Researchers from Charité – Universitätsmedizin Berlin and the Francis Crick Institute have developed a mass spectrometry-based technique capable of measuring samples containing thousands of proteins within just a few minutes. It is faster and cheaper than a conventional blood count.
To demonstrate the technique’s potential, the researchers used blood plasma collected from COVID-19 patients. Using the new technology, they identified eleven previously unknown proteins which are markers of disease severity. The work has been published in Nature Biotechnology.
Thousands of proteins are active inside the human body at any given time, providing its structure and enabling reactions which are essential to life. The body raises and lowers the activity levels of specific proteins as required, including when responding to external factors such as pathogens and drugs. The detailed patterns of the proteins found inside cells, tissues and blood samples can therefore help researchers to better understand diseases or make diagnoses and prognoses.
In order to obtain this ‘protein fingerprint’, researchers use mass spectrometry, a technology known to be both time-consuming and cost-intensive. ‘Scanning SWATH’, a new mass-spectrometry-based technology, promises to change this. Developed under the leadership of Prof. Dr. Markus Ralser, Director of Charité’s Institute of Biochemistry, this technology, which is much faster and cost-effective than previous methods, enables researchers to measure several hundred samples per day.
“In order to speed up this technology, we changed the mass spectrometer’s electric fields. The data produced are of such extreme complexity that humans can no longer analyze them,” explains Einstein Professor Prof. Ralser, who is also a Group Leader at the Francis Crick Institute in London. He adds: “We therefore developed computer algorithms that are based on neural networks and which use these data to extract the relevant biological information. This enables us to identify thousands of proteins in parallel and greatly reduces measuring timescales. Fortunately, this method is also more precise.”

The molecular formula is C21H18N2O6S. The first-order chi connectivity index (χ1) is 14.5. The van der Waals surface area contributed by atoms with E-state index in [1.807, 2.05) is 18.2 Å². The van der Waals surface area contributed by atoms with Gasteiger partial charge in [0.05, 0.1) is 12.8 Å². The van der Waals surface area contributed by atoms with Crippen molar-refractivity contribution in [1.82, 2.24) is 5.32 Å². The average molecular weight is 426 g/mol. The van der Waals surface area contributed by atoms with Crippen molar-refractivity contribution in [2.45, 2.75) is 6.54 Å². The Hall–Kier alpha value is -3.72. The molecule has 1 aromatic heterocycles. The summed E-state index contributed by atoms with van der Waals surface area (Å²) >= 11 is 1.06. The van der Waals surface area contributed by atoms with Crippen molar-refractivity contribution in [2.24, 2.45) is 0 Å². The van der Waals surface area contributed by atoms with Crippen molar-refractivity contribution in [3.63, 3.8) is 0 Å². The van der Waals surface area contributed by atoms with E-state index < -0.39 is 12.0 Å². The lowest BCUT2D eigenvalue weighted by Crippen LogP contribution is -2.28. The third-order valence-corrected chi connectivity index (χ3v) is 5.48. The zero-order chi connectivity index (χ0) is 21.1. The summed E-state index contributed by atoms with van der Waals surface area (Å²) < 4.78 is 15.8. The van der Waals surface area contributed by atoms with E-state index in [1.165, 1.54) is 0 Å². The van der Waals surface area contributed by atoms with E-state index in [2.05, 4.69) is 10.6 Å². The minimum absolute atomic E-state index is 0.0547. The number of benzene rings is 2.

This high-throughput technology has a broad range of potential applications, ranging from basic research and large-scale drug development to the identification of biological markers (biomarkers), which can be used to estimate an individual patient’s risk. The technology’s suitability for the latter was demonstrated by the researchers’ study on COVID-19. As part of this research, the team analyzed blood plasma samples from 30 Charité inpatients with COVID-19 of varying degrees of disease severity, comparing the protein patterns obtained with those of 15 healthy individuals. The actual measurements conducted on individual samples only took a few minutes.
The researchers were able to identify a total of 54 proteins whose serum levels varied according to the severity of COVID-19. While 43 of these proteins had already been linked to disease severity during earlier studies, no such relationship had been established for 11 of the proteins identified. Several of the previously unknown proteins associated with COVID-19 are involved in the body’s immune response to pathogens which increases clotting tendency.
In the shortest of timeframes, we discovered protein fingerprints in blood samples which we are now able to use to categorize COVID-19 patients according to severity of disease. This type of objective assessment can be extremely valuable, as patients will occasionally underestimate the severity of their disease. However, in order to be able to use mass spectrometry analysis for the routine categorization of COVID-19 patients, this technology will need to be refined further and turned into a diagnostic test. It may also become possible to use rapid protein pattern analysis to predict the likely course of a case of COVID-19. While the initial findings we have collected are promising, further studies will be needed before this can be used in routine practice.”
Dr. Christoph Messner, Study’s Lead Author, Researcher at Charité’s Institute of Biochemistry and Francis Crick Institute
Prof. Ralser is convinced that mass spectrometry-based investigations of the blood could one day complement conventional blood count profiles. “Proteome analysis is now cheaper than a complete blood count. By identifying many thousands of proteins at the same time, proteomic analysis also produces far more information. I therefore see enormous potential for widespread use, for instance in the early detection of diseases. We will therefore continue to use our studies to develop proteome technology for this type of application.”